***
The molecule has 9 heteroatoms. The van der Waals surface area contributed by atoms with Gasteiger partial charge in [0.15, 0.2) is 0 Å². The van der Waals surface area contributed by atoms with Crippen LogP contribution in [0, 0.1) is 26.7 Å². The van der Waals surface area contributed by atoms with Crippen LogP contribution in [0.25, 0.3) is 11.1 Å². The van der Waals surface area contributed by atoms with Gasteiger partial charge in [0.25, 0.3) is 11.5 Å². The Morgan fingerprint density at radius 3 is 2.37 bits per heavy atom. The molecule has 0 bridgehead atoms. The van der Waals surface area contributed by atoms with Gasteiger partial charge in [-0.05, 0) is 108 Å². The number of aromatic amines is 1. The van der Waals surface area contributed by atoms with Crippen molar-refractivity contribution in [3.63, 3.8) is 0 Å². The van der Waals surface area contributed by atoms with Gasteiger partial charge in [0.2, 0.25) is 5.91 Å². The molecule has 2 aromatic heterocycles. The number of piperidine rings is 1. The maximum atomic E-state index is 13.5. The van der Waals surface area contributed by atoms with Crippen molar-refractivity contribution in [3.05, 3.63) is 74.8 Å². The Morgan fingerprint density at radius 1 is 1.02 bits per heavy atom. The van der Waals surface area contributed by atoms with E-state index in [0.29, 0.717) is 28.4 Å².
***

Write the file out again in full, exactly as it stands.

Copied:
The molecule has 9 heteroatoms. The van der Waals surface area contributed by atoms with Gasteiger partial charge in [0.15, 0.2) is 0 Å². The van der Waals surface area contributed by atoms with Crippen LogP contribution in [0, 0.1) is 26.7 Å². The van der Waals surface area contributed by atoms with Crippen LogP contribution in [0.25, 0.3) is 11.1 Å². The van der Waals surface area contributed by atoms with Gasteiger partial charge in [0.25, 0.3) is 11.5 Å². The Morgan fingerprint density at radius 3 is 2.37 bits per heavy atom. The molecule has 0 bridgehead atoms. The van der Waals surface area contributed by atoms with Gasteiger partial charge in [-0.05, 0) is 108 Å². The number of aromatic amines is 1. The van der Waals surface area contributed by atoms with Crippen molar-refractivity contribution in [3.63, 3.8) is 0 Å². The van der Waals surface area contributed by atoms with Gasteiger partial charge in [0.2, 0.25) is 5.91 Å². The molecule has 2 aromatic heterocycles. The number of piperidine rings is 1. The maximum atomic E-state index is 13.5. The van der Waals surface area contributed by atoms with Crippen molar-refractivity contribution in [3.05, 3.63) is 74.8 Å². The Morgan fingerprint density at radius 1 is 1.02 bits per heavy atom. The van der Waals surface area contributed by atoms with E-state index in [0.29, 0.717) is 28.4 Å².